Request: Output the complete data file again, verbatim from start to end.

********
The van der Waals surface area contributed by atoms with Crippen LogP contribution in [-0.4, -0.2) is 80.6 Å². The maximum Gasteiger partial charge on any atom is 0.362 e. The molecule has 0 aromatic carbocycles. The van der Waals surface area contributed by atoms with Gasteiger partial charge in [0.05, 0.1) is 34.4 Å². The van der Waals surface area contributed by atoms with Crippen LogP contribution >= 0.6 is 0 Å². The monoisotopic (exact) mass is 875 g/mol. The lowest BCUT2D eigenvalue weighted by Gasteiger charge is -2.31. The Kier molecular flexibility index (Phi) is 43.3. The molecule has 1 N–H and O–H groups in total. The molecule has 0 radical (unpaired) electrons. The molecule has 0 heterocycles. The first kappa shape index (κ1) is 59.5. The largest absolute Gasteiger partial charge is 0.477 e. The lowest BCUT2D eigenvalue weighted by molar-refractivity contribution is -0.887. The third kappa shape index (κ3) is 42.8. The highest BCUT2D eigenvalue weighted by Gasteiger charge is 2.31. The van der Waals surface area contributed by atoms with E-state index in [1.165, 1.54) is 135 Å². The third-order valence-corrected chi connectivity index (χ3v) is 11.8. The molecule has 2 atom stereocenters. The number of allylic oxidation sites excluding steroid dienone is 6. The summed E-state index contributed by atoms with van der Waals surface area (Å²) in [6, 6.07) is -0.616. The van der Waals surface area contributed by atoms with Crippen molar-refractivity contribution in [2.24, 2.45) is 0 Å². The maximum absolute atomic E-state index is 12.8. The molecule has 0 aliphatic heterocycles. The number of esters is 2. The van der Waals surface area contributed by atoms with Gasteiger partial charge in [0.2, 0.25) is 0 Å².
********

The van der Waals surface area contributed by atoms with Crippen LogP contribution in [-0.4, -0.2) is 80.6 Å². The maximum Gasteiger partial charge on any atom is 0.362 e. The molecule has 0 aromatic carbocycles. The van der Waals surface area contributed by atoms with Gasteiger partial charge in [0.05, 0.1) is 34.4 Å². The van der Waals surface area contributed by atoms with Crippen LogP contribution >= 0.6 is 0 Å². The monoisotopic (exact) mass is 875 g/mol. The lowest BCUT2D eigenvalue weighted by Gasteiger charge is -2.31. The Kier molecular flexibility index (Phi) is 43.3. The molecule has 1 N–H and O–H groups in total. The molecule has 0 radical (unpaired) electrons. The molecule has 0 heterocycles. The first kappa shape index (κ1) is 59.5. The largest absolute Gasteiger partial charge is 0.477 e. The lowest BCUT2D eigenvalue weighted by molar-refractivity contribution is -0.887. The third kappa shape index (κ3) is 42.8. The highest BCUT2D eigenvalue weighted by Gasteiger charge is 2.31. The van der Waals surface area contributed by atoms with E-state index in [1.165, 1.54) is 135 Å². The third-order valence-corrected chi connectivity index (χ3v) is 11.8. The molecule has 2 atom stereocenters. The number of allylic oxidation sites excluding steroid dienone is 6. The summed E-state index contributed by atoms with van der Waals surface area (Å²) in [6, 6.07) is -0.616. The van der Waals surface area contributed by atoms with Crippen molar-refractivity contribution in [2.24, 2.45) is 0 Å². The maximum absolute atomic E-state index is 12.8. The molecule has 0 aliphatic heterocycles. The number of esters is 2. The van der Waals surface area contributed by atoms with Gasteiger partial charge in [0.2, 0.25) is 0 Å².